The Nazis, moreover, sought to destroy not only Jews but "a whole culture, or way of life, as embodied in the educational and communal institutions that promoted that uniquely Jewish way of life."

Alfred Rosenberg, Hitler's chief ideologue, said that "the honorless character of the Jew [is] embodied in the Talmud and in Shulchan-Aruch" -- the texts that remain mainstays of yeshiva study to this day. Also, an October 25, 1940 directive issued by the German Highest Security Office prohibiting Jewish emigration from occupied Poland, contends that an influx of Eastern European "Rabbiner" "Talmud-lehrer" and "Orthodox ostjuden" could foster "geistige erneuerung" (spiritual renewal) among American Jewry.

"The Nazis understood," says Mr. Zwiebel, "that, more than anything else, Jewish education guarantees Jewish continuity and Jewish survival -- and they were right. Where there has been no Jewish education, there has been rampant Jewish assimilation."

Indeed, Agudath Israel's submission cites many studies that show the correlation of Jewish religious instruction and Jewish continuity.

It is thus only fitting, contends the brief, that the very Jewish education that guarantees survival of the Jewish people should be assisted out of "funds paid by economic allies of the Nazis."

Religious Jewish communities today that trace their roots to earlier European communities should also be considered prime candidates for a share of the Swiss funds. They have kept the names of their original European locations, are often led by religious leaders who are descendants or disciples of their pre-War forbears and are guided by the same life- philosophies, approaches to Jewish observance and prayer.

Appended to the Agudath Israel submission is a hefty volume of historical material, the fruits to date of a major project undertaken under the group's auspices to research and present a comprehensive study of the centers of Torah and Chassidus that were destroyed in the Holocaust. The research project is being overseen by a committee headed by Professor Reicher, and including a number of other highly regarded personalities in the world Orthodox community, including: Rabbi Chaskel Besser, Mr. Avrohom Biderman, Rabbi Chaim Yaakov Davis, Mr. Benjamin Fishoff, Rabbi Shmuel Halpert, Mr. Pinchos Kornfeld, Rabbi Yaakov Litzman, Councillor H. J. Lobenstein, Mr. Dovid Moskovits, Mr. Zwiebel and Mr. George Klein who, Professor Reicher says, "was the prime impetus for this monumental undertaking."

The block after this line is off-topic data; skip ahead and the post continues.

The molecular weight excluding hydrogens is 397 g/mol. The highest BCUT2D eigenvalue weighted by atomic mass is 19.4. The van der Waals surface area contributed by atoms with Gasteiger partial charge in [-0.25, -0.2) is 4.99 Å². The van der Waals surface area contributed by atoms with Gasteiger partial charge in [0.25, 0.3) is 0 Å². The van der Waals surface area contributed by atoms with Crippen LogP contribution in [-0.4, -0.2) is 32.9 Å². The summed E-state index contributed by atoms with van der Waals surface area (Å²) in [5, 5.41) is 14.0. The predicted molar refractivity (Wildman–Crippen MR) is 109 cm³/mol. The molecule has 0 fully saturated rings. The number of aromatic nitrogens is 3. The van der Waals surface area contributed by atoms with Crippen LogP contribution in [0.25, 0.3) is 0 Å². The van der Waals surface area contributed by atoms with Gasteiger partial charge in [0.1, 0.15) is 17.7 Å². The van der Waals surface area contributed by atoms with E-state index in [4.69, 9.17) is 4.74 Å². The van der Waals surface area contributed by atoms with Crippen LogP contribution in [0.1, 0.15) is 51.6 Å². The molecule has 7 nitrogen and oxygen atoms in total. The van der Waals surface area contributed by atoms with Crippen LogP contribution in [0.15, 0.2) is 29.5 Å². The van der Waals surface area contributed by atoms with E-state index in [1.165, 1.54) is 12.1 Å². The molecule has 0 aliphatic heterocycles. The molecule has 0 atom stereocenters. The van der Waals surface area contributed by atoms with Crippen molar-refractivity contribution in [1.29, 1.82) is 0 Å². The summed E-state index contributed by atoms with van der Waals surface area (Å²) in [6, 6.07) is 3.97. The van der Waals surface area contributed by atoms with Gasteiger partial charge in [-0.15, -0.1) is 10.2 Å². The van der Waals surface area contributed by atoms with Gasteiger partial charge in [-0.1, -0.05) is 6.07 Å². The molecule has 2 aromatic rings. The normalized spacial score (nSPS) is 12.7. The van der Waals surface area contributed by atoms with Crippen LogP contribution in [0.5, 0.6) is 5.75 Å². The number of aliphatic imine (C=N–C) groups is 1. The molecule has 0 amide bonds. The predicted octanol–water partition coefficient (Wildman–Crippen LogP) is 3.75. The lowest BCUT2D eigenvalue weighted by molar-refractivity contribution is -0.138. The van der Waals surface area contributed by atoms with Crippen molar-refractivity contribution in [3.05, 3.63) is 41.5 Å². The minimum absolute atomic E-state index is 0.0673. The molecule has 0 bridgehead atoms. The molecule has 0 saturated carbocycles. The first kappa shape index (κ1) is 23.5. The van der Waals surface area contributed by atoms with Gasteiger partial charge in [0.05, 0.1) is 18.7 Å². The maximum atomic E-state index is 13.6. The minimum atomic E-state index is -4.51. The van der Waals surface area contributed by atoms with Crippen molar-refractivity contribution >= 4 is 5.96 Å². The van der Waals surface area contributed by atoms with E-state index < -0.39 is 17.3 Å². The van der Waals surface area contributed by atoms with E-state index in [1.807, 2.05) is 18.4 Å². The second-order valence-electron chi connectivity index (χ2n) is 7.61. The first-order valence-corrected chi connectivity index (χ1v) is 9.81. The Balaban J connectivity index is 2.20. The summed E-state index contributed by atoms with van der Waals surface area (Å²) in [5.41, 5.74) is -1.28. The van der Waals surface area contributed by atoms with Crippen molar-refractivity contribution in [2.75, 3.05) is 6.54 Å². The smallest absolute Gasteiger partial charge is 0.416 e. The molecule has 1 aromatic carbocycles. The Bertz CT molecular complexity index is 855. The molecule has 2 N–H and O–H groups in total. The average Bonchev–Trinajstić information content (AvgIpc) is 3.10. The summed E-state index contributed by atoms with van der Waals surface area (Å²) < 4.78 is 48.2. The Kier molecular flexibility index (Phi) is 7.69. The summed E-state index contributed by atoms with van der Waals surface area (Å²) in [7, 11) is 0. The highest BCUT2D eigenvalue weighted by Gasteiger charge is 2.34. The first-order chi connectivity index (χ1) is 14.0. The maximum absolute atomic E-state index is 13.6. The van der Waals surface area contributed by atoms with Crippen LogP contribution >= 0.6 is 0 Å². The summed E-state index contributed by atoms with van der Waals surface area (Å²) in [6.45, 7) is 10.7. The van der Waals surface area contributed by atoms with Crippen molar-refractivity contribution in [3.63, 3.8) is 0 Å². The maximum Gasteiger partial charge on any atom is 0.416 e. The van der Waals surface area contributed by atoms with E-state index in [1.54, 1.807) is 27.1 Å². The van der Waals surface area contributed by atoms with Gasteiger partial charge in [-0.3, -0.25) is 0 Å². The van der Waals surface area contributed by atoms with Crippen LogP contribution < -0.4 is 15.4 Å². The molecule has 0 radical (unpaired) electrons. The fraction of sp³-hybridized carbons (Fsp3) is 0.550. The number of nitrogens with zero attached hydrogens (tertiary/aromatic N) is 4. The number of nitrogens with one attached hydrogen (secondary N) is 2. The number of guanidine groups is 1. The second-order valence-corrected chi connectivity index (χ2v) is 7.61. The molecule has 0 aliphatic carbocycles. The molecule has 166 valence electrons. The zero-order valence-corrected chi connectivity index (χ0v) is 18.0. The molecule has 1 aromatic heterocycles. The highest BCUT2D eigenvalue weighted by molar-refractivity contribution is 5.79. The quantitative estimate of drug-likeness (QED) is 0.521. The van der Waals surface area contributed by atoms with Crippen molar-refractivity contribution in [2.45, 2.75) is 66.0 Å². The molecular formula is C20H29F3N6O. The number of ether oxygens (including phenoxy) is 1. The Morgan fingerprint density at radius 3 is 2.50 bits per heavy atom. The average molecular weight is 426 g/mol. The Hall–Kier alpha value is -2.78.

The committee has been working with a team of distinguished historical consultants, headed by Rabbi Meir Wunder and including Dr. Michael Berenbaum, Dr. Martin C. Dean, Reb Yosef Friedenson, Rabbi Binyomin S. Hamburger, Dr. Severin Hochberg, Rabbi Eliezer Katzman, Rabbi Moshe Kolodny, Dr. Yitzchak Mais, Dr. Saul Stampfer, and Rabbi Berel Wein.

The historical appendix to the Agudath Israel Swiss Bank submission includes a letter from Dr. Michael Berenbaum attesting "with certainty" that a "majority of the Jews who were murdered [in the Holocaust] were Orthodox." Dr. Berenbaum, a distinguished historian who served as director of the Research Institute at the U.S. Holocaust Memorial Museum in Washington, D.C., estimates the Orthodox percentage of the Holocaust's Jewish victims at between 50 and 70 percent.

"Thus," says Professor Reicher, "it is clearly fitting to use funds misappropriated from the War-era Jewish community to help strengthen institutions and communities that are guaranteeing the perpetuation of the way of life lived by so many of the Nazis' victims."